2015 Embroidery Business Industry Report
Throughout June and July we surveyed hundreds of embroidery businesses to gather information about the state of their business. Questions were asked regarding machines, customers, products, business structure, marketing, plans for growth, and more.
We want to thank everyone who took the time to take the survey.
We collected responses from all 50 states
We received the most responses from:
About the Business
Years of Operation
36% 5 years or less
47% 10+ years
73% Home Office
46% 1 Employee
48% 2-5 Employees
6% 6+ Employees
We know that embroidery businesses are often small operations. With machines taking care of much of the work, a lot can be done with a small team.
Digitizing - Outsource or In-House?
37% of people digitized at least 80% of jobs in-house.
41% of people outsourced at least 80% of jobs.
The average ratio for jobs completed in-house vs outsourced was about 50:50. However, most businesses choose to mainly do one or the other.
Sourcing Raw Materials (Top Answers)
- Alpha Broder
- American Apparel
- Bodek & Rhodes
- Outdoor Caps
- Post Authority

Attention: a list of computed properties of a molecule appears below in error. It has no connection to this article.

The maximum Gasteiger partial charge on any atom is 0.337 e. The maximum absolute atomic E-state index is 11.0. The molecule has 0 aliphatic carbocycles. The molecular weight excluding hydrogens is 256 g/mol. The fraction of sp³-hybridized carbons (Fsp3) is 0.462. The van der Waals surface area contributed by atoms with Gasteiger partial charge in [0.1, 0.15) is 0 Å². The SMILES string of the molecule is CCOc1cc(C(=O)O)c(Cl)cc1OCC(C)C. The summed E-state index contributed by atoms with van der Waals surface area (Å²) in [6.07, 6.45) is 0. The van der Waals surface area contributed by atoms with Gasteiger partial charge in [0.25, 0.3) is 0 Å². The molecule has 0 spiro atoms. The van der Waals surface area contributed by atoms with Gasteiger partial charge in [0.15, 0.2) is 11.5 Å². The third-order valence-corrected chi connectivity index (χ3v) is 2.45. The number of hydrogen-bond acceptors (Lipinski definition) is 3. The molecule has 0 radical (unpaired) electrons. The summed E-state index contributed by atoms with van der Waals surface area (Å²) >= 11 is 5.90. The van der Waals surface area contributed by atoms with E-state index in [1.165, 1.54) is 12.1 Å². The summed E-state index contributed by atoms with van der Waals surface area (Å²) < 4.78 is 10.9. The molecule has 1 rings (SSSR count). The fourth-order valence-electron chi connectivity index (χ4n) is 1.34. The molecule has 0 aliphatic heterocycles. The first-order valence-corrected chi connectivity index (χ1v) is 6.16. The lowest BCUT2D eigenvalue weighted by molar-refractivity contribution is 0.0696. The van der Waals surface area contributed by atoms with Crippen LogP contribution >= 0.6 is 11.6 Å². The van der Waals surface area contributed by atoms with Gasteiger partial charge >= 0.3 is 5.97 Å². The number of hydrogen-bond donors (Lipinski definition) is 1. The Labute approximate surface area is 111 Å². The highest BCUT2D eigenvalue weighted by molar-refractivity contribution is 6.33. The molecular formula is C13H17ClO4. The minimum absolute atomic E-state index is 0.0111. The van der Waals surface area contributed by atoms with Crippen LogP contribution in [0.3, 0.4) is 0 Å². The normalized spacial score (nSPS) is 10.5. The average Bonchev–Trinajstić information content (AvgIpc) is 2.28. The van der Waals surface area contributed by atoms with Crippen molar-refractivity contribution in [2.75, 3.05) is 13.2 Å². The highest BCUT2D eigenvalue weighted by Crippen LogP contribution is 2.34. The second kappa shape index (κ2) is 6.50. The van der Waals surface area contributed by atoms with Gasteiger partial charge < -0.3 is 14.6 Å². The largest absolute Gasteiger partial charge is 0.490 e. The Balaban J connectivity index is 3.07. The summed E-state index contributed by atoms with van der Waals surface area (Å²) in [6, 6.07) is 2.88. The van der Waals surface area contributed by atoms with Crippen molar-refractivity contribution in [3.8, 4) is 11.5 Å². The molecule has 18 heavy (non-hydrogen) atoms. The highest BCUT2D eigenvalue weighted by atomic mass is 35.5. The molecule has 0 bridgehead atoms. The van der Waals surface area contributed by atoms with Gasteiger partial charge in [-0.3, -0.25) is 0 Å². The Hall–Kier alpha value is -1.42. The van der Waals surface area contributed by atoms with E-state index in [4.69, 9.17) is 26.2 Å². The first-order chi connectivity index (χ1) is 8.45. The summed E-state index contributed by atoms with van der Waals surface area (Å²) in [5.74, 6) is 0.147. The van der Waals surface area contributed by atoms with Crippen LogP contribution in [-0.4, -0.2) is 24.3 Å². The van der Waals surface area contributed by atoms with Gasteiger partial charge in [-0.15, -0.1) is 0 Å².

- S&S Activewear
Do you expect revenue to increase for 2015?
Expect to purchase a machine in the next 12 months.
Market & Customers
- Personalized Gifts
- Hats & Headwear
- School Apparel
- Team Apparel
- Club Apparel
Sales & Marketing
70% of respondents named word of mouth, quality of service, and referrals as the most effective way to market their business. Most people know that word of mouth is the most powerful form of marketing or advertising. What does your business do to get your customers talking?
Garments - Most Common Garments for Apparel Decorators
Where do you go for Industry Information?
We asked people to rank how challenging the following business practices were:
- Pricing Products and ServicesMost Challenging
- Training on Equipment & Software
- Sourcing Wholesale Products
- Maintaining Machines & EquipmentLeast Challenging
The most important business activity is maintaining current business relationships.
Maintaining steady volume, ensuring good productivity, managing expenses, and finding new business were all secondary.